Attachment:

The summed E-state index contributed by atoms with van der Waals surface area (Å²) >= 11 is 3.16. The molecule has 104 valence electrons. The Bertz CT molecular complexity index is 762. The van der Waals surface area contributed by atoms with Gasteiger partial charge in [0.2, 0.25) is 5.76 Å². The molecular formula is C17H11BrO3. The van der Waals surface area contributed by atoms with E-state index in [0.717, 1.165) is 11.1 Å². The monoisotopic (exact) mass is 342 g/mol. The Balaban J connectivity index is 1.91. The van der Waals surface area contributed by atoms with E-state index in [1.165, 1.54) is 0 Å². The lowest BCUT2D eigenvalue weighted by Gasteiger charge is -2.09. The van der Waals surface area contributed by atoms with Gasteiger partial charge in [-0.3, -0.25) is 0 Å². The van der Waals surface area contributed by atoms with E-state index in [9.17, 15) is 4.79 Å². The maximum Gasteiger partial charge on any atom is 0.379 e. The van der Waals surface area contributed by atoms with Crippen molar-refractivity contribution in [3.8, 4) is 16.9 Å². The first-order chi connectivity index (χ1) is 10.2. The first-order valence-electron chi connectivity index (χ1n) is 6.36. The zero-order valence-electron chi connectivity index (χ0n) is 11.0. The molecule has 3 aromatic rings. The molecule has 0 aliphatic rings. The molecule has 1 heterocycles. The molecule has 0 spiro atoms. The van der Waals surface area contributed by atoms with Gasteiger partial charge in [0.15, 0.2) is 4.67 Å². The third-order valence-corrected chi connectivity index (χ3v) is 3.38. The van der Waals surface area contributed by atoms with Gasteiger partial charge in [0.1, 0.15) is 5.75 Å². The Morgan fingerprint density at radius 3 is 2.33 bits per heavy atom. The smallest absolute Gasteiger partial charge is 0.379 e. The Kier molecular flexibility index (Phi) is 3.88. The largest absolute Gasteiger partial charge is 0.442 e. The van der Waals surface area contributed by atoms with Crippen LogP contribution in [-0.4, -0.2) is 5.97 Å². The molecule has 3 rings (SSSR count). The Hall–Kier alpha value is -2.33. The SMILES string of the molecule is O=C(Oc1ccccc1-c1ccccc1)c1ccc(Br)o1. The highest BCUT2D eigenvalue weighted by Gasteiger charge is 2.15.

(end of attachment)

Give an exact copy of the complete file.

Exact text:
The summed E-state index contributed by atoms with van der Waals surface area (Å²) >= 11 is 3.16. The molecule has 104 valence electrons. The Bertz CT molecular complexity index is 762. The van der Waals surface area contributed by atoms with Gasteiger partial charge in [0.2, 0.25) is 5.76 Å². The molecular formula is C17H11BrO3. The van der Waals surface area contributed by atoms with E-state index in [0.717, 1.165) is 11.1 Å². The monoisotopic (exact) mass is 342 g/mol. The Balaban J connectivity index is 1.91. The van der Waals surface area contributed by atoms with E-state index in [1.165, 1.54) is 0 Å². The lowest BCUT2D eigenvalue weighted by Gasteiger charge is -2.09. The van der Waals surface area contributed by atoms with Gasteiger partial charge in [-0.3, -0.25) is 0 Å². The van der Waals surface area contributed by atoms with E-state index in [9.17, 15) is 4.79 Å². The maximum Gasteiger partial charge on any atom is 0.379 e. The van der Waals surface area contributed by atoms with Crippen molar-refractivity contribution in [3.8, 4) is 16.9 Å². The first-order chi connectivity index (χ1) is 10.2. The first-order valence-electron chi connectivity index (χ1n) is 6.36. The zero-order valence-electron chi connectivity index (χ0n) is 11.0. The molecule has 3 aromatic rings. The molecule has 0 aliphatic rings. The molecule has 1 heterocycles. The molecule has 0 spiro atoms. The van der Waals surface area contributed by atoms with Gasteiger partial charge in [0.15, 0.2) is 4.67 Å². The third-order valence-corrected chi connectivity index (χ3v) is 3.38. The van der Waals surface area contributed by atoms with Gasteiger partial charge in [0.1, 0.15) is 5.75 Å². The Morgan fingerprint density at radius 3 is 2.33 bits per heavy atom. The smallest absolute Gasteiger partial charge is 0.379 e. The Kier molecular flexibility index (Phi) is 3.88. The largest absolute Gasteiger partial charge is 0.442 e. The van der Waals surface area contributed by atoms with Crippen LogP contribution in [-0.4, -0.2) is 5.97 Å². The molecule has 3 rings (SSSR count). The Hall–Kier alpha value is -2.33. The SMILES string of the molecule is O=C(Oc1ccccc1-c1ccccc1)c1ccc(Br)o1. The highest BCUT2D eigenvalue weighted by Gasteiger charge is 2.15.